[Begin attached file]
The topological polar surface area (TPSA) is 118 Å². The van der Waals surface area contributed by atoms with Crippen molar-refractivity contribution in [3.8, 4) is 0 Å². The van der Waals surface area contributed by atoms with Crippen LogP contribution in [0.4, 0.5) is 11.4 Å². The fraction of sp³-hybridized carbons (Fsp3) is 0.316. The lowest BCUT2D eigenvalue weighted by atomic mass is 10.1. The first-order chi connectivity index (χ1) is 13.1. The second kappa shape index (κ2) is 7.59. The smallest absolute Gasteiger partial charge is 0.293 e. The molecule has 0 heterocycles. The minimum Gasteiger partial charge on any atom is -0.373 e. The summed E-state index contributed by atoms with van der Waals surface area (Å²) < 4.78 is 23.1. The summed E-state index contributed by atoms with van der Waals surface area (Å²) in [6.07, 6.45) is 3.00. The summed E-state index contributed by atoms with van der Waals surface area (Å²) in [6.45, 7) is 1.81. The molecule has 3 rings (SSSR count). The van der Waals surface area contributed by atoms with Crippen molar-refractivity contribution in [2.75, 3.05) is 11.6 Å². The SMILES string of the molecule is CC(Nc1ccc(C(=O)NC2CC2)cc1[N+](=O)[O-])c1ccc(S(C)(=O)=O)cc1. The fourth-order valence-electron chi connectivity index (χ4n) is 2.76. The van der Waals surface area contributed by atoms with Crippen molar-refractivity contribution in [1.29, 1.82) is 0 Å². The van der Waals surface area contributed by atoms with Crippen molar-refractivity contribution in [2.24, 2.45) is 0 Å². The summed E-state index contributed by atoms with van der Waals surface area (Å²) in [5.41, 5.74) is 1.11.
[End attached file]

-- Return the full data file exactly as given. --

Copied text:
The topological polar surface area (TPSA) is 118 Å². The van der Waals surface area contributed by atoms with Crippen molar-refractivity contribution in [3.8, 4) is 0 Å². The van der Waals surface area contributed by atoms with Crippen LogP contribution in [0.4, 0.5) is 11.4 Å². The fraction of sp³-hybridized carbons (Fsp3) is 0.316. The lowest BCUT2D eigenvalue weighted by atomic mass is 10.1. The first-order chi connectivity index (χ1) is 13.1. The second kappa shape index (κ2) is 7.59. The smallest absolute Gasteiger partial charge is 0.293 e. The molecule has 0 heterocycles. The minimum Gasteiger partial charge on any atom is -0.373 e. The summed E-state index contributed by atoms with van der Waals surface area (Å²) < 4.78 is 23.1. The summed E-state index contributed by atoms with van der Waals surface area (Å²) in [6.07, 6.45) is 3.00. The summed E-state index contributed by atoms with van der Waals surface area (Å²) in [6.45, 7) is 1.81. The molecule has 3 rings (SSSR count). The van der Waals surface area contributed by atoms with Crippen molar-refractivity contribution in [2.75, 3.05) is 11.6 Å². The SMILES string of the molecule is CC(Nc1ccc(C(=O)NC2CC2)cc1[N+](=O)[O-])c1ccc(S(C)(=O)=O)cc1. The fourth-order valence-electron chi connectivity index (χ4n) is 2.76. The van der Waals surface area contributed by atoms with Crippen molar-refractivity contribution in [1.29, 1.82) is 0 Å². The van der Waals surface area contributed by atoms with Crippen molar-refractivity contribution in [2.24, 2.45) is 0 Å². The summed E-state index contributed by atoms with van der Waals surface area (Å²) in [5.41, 5.74) is 1.11.